USA: Corps Introduces Jacksonville Harbor Dredging Program

first_imgU.S. Army Corps of Engineers, Jacksonville District, has introduced a plan for the Jacksonville Harbor area dredging program.This deepening work is located in the upper cuts through the Lower Terminal Channel of Jacksonville Harbor, Duval County, Florida.The base work under this contract includes maintenance dredging in the 40-foot project from Cut-41 through the Lower Terminal Channel.All dredged material will be placed in Cell F of East Bartram Island.The total cost is between $5 mln and $10 mln, and the proposals will be due on or about 13 August 2013.More info[mappress]Source: fbo.gov, July 26, 2013last_img

Celebrating 10 years of HLPFI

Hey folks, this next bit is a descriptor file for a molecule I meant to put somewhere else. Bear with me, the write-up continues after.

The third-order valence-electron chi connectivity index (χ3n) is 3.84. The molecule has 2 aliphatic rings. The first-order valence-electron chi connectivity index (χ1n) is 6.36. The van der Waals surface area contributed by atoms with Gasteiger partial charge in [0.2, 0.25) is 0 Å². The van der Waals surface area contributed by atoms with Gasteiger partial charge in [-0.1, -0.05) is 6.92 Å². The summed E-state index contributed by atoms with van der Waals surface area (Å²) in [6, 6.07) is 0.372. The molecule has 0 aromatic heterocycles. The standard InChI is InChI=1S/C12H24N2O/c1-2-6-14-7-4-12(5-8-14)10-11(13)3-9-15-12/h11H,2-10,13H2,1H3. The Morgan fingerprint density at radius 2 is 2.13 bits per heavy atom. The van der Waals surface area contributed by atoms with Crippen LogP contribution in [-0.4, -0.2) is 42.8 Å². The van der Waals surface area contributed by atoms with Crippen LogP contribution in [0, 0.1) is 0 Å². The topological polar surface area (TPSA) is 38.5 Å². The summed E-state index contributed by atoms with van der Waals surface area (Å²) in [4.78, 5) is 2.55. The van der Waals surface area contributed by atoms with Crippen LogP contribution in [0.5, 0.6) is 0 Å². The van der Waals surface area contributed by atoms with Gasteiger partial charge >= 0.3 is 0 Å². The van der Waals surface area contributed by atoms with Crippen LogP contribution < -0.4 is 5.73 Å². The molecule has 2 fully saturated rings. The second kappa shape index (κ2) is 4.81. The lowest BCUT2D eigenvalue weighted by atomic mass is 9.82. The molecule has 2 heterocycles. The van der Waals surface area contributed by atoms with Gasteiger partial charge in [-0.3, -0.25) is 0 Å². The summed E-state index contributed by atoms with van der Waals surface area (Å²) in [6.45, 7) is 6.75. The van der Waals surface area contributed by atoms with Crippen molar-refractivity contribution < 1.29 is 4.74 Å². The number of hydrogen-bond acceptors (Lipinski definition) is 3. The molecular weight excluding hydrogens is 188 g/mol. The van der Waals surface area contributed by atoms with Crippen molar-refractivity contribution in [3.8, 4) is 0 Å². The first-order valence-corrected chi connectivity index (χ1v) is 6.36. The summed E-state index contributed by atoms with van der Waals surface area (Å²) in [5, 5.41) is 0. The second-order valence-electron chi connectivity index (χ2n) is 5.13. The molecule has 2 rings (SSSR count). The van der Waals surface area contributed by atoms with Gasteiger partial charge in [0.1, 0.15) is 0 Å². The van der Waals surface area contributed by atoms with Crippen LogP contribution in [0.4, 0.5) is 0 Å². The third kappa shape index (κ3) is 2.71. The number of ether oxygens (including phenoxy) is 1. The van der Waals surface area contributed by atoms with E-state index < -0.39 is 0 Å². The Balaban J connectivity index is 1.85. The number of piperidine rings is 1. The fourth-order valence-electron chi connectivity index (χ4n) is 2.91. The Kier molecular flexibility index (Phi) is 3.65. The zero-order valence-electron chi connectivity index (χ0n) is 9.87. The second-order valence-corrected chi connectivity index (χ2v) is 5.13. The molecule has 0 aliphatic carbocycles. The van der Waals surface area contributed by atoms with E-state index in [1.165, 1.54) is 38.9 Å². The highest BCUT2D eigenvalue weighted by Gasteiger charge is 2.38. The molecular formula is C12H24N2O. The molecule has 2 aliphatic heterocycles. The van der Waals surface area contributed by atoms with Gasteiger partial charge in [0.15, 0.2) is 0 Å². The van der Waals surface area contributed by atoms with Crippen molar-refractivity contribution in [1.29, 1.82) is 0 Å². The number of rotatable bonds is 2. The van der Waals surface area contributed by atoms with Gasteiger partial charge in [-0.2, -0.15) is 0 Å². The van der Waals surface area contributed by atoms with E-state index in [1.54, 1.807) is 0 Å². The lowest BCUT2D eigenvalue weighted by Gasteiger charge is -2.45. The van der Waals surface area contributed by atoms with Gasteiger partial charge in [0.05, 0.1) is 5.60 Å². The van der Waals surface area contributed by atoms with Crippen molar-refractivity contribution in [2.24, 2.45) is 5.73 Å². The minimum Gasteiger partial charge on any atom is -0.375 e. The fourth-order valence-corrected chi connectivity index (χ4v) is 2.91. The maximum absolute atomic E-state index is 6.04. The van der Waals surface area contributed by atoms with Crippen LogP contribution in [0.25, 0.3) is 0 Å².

first_imgWe would like to thank everyone who took the time to talk to HLPFI for our 10th anniversary publication, which is now available!The special edition is packed full of interesting articles reviewing the last ten years of the heavy lift and project forwarding industry!Of course, the 10th anniversary publication would not have been possible without the support of our advertisers.Companies that have supported the 10th anniversary publication include AAL, AirBridgeCargo Airlines, Bahri, BBC Chartering, Beluga Projects Logistic, Blue Water Shipping, Chandler Logistics, COLI Shipping, deugro, DHL, Egytrans, Faymonville, Fesco, Fracht Group, Global Project Logistics Network, Goldhofer, Hansa Heavy Lift, Intermarine, Natco, Port of Everett, Port of Longview, Port of Vancouver USA, Project Cargo Network (PCN), Quality Cargo Networks (WWPC and CEE), Redbox Energy Services, RHB Stevedoring & Warehousing, Rickmers Line, SAL, Sarens, TII Group, Trans Global Projects, Volga-Dnepr and Wallenius Wilhelmsen Logistics.If you would like to order additional copies, please contact [email protected]last_img read more